March 20, 2017

An Old Cantilever Is New Again

Menlo Micro Looks to Materials for a Better Switch

by Bryon Moyer

It’s been a while since we’ve talked about a new company in the MEMS space. All that quantum fluctuation a few years back – companies popping into and out of existence as MEMS experienced the cool factor – have settled into proper family lives, with PTA meetings and birthday parties and all.

So it caught my eye when I got wind of a company called Menlo Micro (a GE spinout) doing switches – RF and power in particular. What could possibly be new to one of the most basic MEMS structures? And how could a miniaturized switch manage to shunt high currents and high frequencies around without, well, evaporating in the process?

The answer involves one of the oldest bugaboos in the MEMS industry: stiction. Let’s back up for a quick review and then look at the route Menlo has taken.

Stiction – or Not?

Stiction has been legendary in MEMS history, although Menlo Micro refers to it more as a myth. The story is straightforward enough: if you take a simple cantilever as an example – a diving board that, when flexed down, is supposed to contact a pad and complete a circuit – the idea is that you apply a voltage to bend the cantilever to make that contact, and then you remove the voltage to open the contact.

If you apply macroscopic logic, then bending the cantilever (while keeping it within the elastic range) is like pushing a spring. It will stay down as long as you force it to. But as soon as you remove that force, the natural spring restoring forces will push the cantilever back up to its original position. But a microscopic complication has clouded that picture: when removing the bending force, local atomic-level forces hold onto the cantilever beam, preventing it from releasing into its original position.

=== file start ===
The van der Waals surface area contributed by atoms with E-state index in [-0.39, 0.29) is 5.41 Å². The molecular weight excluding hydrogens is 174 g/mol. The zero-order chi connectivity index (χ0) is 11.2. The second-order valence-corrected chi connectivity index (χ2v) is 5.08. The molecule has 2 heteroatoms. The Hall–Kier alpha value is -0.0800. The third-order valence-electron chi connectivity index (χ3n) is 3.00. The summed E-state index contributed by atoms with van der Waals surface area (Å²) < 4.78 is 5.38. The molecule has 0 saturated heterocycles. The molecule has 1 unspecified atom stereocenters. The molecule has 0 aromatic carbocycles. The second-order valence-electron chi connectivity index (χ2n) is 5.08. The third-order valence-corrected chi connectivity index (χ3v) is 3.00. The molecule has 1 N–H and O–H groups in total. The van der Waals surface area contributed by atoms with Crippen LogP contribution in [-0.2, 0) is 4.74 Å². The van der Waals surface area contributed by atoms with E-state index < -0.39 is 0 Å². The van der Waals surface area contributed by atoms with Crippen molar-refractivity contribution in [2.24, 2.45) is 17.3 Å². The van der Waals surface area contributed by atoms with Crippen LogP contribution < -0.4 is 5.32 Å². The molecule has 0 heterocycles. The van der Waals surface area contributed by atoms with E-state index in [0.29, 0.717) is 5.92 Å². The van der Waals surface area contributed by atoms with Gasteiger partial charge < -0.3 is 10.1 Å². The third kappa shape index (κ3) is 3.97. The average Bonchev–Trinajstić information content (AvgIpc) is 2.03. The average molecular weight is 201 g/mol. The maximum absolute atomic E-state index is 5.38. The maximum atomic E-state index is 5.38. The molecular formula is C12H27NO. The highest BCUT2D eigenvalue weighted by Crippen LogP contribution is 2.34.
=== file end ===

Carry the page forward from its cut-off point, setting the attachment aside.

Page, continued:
It’s kind of like friction, but it earned the name “stiction” because it notoriously caused switches to stick in the “on” position (and officially is “static friction”). We’ve done a number of stories in the past that involved stiction as a main protagonist – or antagonist – whether about “squitches,” leveraging the feature for memory, capacitor arrays for antenna matching, or alternative ways to make switches.

According to Menlo Micro, however, in many cases, the offenses with which stiction has been charged may, in fact, have been committed by yet another nefarious fellow: wear-out. That’s not to say that it might not have been aided and abetted by stiction, but a situation where a switch works for a while and then sticks shut may simply be experiencing the end of its useful life, with the restoring force decaying to the point where it can no longer pull the cantilever back up into place (against stiction or even against gravity).

Note that the realm we’re discussing here is that of surface-micro-machined devices. As another quick reminder (since it’s been a while), surface micro-machining has been responsible for much of the reduction of MEMS cost. It relies on thin films deposited on top of silicon; those films are then etched and shaped into some useful device, which is often made of metal. It stands in contrast to bulk micro-machining, where you burrow into the silicon and create silicon-based structures.

Bulk devices are more expensive to make, although they perform better, based on the crystalline structure of silicon. So much of the MEMS world has looked to surface micro-machining to turn out the high-volume consumer devices that you might find in your phones. They’re never going to be navigation-grade, but they fit the cost profile necessary to appeal to us consumers; they’re “good enough.”

Given Menlo’s premise that the purported stiction issues were really a wear-out problem, and given that they’re leveraging films of materials deposited on silicon, not silicon itself, that made this a materials challenge. Could they find a material that doesn’t wear out the way conventional materials did?

A Better Cantilever?

Well, had they not, we wouldn’t be having this little conversation, now, would we? They resisted looking to more complicated structures to solve the problem; instead they went back to the simple cantilever, using a material that they say performs almost as well as silicon. To be clear, it’s not a magic material that never wears out, but the lifetime is extended by orders of magnitude as compared to conventional metals.


(Image courtesy Menlo Micro)

And what is this elixir of life? Yeah, right, like they’re going to tell us… They say it’s an alloy; it’s not exotic; it’s fab-friendly; it’s electro-plated – and that’s all they got to say about that.

To be clear, they don’t use silicon as a substrate: they use fused silica (more or less, glass). The structures they build are all metal. The glass provides good isolation and low leakage. In this environment, the holding force is applied via a low-leakage capacitor. The charge that holds the cantilever down has a hard time leaking away, so the holding power for keeping a switch engaged is very low.